As China is seeing a rise in Covid-19 cases and nations globally continue to ail under other illnesses, several countries are reporting a shortage of essential drugs and antibiotics.
While China continues to reel under record Covid infections, millions of Chinese are struggling to find treatment amid medicine shortage.
However, the problem doesn’t persist only in the Asian country. Europe and North America have seen shortages of the key antibiotic amoxicillin and other medications as surging illnesses particularly among children have increased demand for the drugs.
Hospitals in many countries have come under pressure from a rising number of illnesses including what has been dubbed a “tripledemic" of Covid-19, influenza and the respiratory syncytial virus (RSV) which causes bronchiolitis.
News18 takes a look at the status in some of the countries:
Medicine Reaching China from Abroad
While ibuprofen and Paxlovid are in demand due to Covid surge, friends and relatives in Hong Kong and Taiwan are buying vast quantities of drugs from local sellers and shipping to the mainland.
China, which recently lifted Covid restrictions, is facing a huge demand for fever-reducing drugs as the price of ibuprofen has quadrupled and the antiviral drug Paxlovid has been sold out within hours.
According to a report in New York Times, China already had low stocks of fever medicines because the government had strictly controlled the sale of cold and flu medication under “zero Covid.” The tough policy had required buyers to register their names, a rule aimed at preventing residents from using over-the-counter drugs to reduce fevers and avoid detection.
Despite China being one of the world’s largest producers of pharmaceuticals, the country is rushing to address the shortfalls and making last-minute deals to bring more vaccines and foreign-made treatments.
Drug Shortages in US
There have been reports of severe shortages of antibiotics and other medicines in the United States in recent weeks due to multiple reasons.
This year, the US has witnessed an unusually fast start to the annual flu season and a spike in other respiratory illnesses creating a surge in demand for fever relievers and other products.
“There are more sick kids at this time of year than we have seen in the past couple years,” Dr. Shannon Dillon, a pediatrician at Riley Children’s Health in Indianapolis told the Associated Press.
Drugmaker Johnson & Johnson says it is not experiencing widespread shortages of Children’s Tylenol, but the product may be “less readily available” at some stores. The company said it is running its production lines around the clock.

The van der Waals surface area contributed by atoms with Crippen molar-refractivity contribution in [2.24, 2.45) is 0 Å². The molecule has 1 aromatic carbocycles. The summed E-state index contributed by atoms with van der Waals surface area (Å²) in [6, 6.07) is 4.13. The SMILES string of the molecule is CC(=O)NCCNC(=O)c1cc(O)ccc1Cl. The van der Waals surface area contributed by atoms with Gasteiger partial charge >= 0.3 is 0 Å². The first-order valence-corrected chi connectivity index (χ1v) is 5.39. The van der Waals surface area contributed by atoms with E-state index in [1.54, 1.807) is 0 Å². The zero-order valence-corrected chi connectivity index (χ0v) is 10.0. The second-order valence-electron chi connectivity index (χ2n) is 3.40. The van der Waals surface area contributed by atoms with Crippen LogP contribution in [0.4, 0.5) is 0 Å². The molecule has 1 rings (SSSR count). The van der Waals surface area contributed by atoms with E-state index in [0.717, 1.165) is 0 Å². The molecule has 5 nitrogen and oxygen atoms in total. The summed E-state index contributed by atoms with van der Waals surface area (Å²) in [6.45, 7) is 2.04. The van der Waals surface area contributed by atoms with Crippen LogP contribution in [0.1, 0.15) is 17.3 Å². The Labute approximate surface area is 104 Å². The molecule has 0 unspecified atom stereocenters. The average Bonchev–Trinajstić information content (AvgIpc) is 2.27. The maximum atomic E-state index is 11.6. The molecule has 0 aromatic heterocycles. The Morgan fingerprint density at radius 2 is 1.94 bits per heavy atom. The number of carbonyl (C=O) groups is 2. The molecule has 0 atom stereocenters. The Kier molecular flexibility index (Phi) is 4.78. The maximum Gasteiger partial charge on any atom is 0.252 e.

Doctors and other experts say the problem could persist through the winter cold-and-flu season but should not last as long as other recent shortages of baby formula or prescription drugs.
Europe scrambles to find basic drugs
Several countries in Europe including France, Germany and others are facing acute shortages of essential drugs amid supply tensions and a sudden rise of RSV.
In France, the medicines regulator ANSM said last month that there are “strong supply tensions" for the version of amoxicillin most used by children, warning the situation could last until March.
Spain’s medicines agency also warned last month of potential amoxicillin shortages.
Germany, too, has sounded the alarm in recent weeks about shortages of a range of drugs including amoxicillin and other antibiotics.
German authorities say the country has a critical shortage of more than 50 drugs, most of them generics. The problem is caused by slim margins for some medications, a concentration of suppliers in certain non-EU countries, heightened demand and quality control issues.
Amoxicillin is a member of the penicillins antibiotic family and is used to treat a range of bacterial illnesses, including chest and ear infections, often in children.
Apart from Spain and Germany, other countries including US, Canada and Australia have reported shortage of the drug.
Some countries have put amoxicillin on their list of drugs for which pharmacists are authorised to find substitute treatments.
What is causing the shortages?
Winter in the northern hemisphere has brought a particularly nasty influenza season as well as spikes in other viruses such as RSV. The surge comes after two years in which Covid measures such as quarantines, self-isolation and mask-wearing significantly decreased the rate of such illnesses.
Pharmaceutical companies who had cut back production because of the previously falling demand are now scrambling to meet skyrocketing orders, causing delays.
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